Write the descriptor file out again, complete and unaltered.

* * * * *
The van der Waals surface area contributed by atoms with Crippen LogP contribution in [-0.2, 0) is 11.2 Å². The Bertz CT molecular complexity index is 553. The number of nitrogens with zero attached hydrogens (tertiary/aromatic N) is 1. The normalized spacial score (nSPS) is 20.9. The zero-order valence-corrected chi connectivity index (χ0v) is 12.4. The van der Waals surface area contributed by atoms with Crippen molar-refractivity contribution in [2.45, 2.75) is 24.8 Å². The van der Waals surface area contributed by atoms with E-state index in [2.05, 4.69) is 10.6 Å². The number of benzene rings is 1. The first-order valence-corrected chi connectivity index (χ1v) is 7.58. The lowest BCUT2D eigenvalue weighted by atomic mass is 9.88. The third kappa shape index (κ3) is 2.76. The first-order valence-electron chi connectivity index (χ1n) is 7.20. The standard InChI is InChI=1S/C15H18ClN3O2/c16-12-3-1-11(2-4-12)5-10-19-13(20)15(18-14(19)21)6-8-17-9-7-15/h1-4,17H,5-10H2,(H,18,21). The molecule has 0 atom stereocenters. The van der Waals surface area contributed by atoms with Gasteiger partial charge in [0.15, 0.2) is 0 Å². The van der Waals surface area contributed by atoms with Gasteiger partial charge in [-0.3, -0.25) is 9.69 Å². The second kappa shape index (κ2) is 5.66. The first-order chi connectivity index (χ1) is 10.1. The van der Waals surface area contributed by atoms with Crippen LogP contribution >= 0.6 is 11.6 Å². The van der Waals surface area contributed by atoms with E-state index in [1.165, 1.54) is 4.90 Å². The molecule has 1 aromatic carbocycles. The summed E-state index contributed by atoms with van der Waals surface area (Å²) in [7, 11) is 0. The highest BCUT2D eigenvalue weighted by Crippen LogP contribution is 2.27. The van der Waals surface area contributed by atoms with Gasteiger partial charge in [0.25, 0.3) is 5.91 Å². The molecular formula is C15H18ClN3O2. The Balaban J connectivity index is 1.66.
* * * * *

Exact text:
The van der Waals surface area contributed by atoms with Crippen LogP contribution in [-0.2, 0) is 11.2 Å². The Bertz CT molecular complexity index is 553. The number of nitrogens with zero attached hydrogens (tertiary/aromatic N) is 1. The normalized spacial score (nSPS) is 20.9. The zero-order valence-corrected chi connectivity index (χ0v) is 12.4. The van der Waals surface area contributed by atoms with Crippen molar-refractivity contribution in [2.45, 2.75) is 24.8 Å². The van der Waals surface area contributed by atoms with E-state index in [2.05, 4.69) is 10.6 Å². The number of benzene rings is 1. The first-order valence-corrected chi connectivity index (χ1v) is 7.58. The lowest BCUT2D eigenvalue weighted by atomic mass is 9.88. The third kappa shape index (κ3) is 2.76. The first-order valence-electron chi connectivity index (χ1n) is 7.20. The standard InChI is InChI=1S/C15H18ClN3O2/c16-12-3-1-11(2-4-12)5-10-19-13(20)15(18-14(19)21)6-8-17-9-7-15/h1-4,17H,5-10H2,(H,18,21). The molecule has 0 atom stereocenters. The van der Waals surface area contributed by atoms with Gasteiger partial charge in [0.15, 0.2) is 0 Å². The van der Waals surface area contributed by atoms with Gasteiger partial charge in [-0.3, -0.25) is 9.69 Å². The second kappa shape index (κ2) is 5.66. The first-order chi connectivity index (χ1) is 10.1. The van der Waals surface area contributed by atoms with Crippen LogP contribution >= 0.6 is 11.6 Å². The van der Waals surface area contributed by atoms with E-state index in [1.165, 1.54) is 4.90 Å². The molecule has 1 aromatic carbocycles. The summed E-state index contributed by atoms with van der Waals surface area (Å²) in [7, 11) is 0. The highest BCUT2D eigenvalue weighted by Crippen LogP contribution is 2.27. The van der Waals surface area contributed by atoms with Gasteiger partial charge in [0.25, 0.3) is 5.91 Å². The molecular formula is C15H18ClN3O2. The Balaban J connectivity index is 1.66.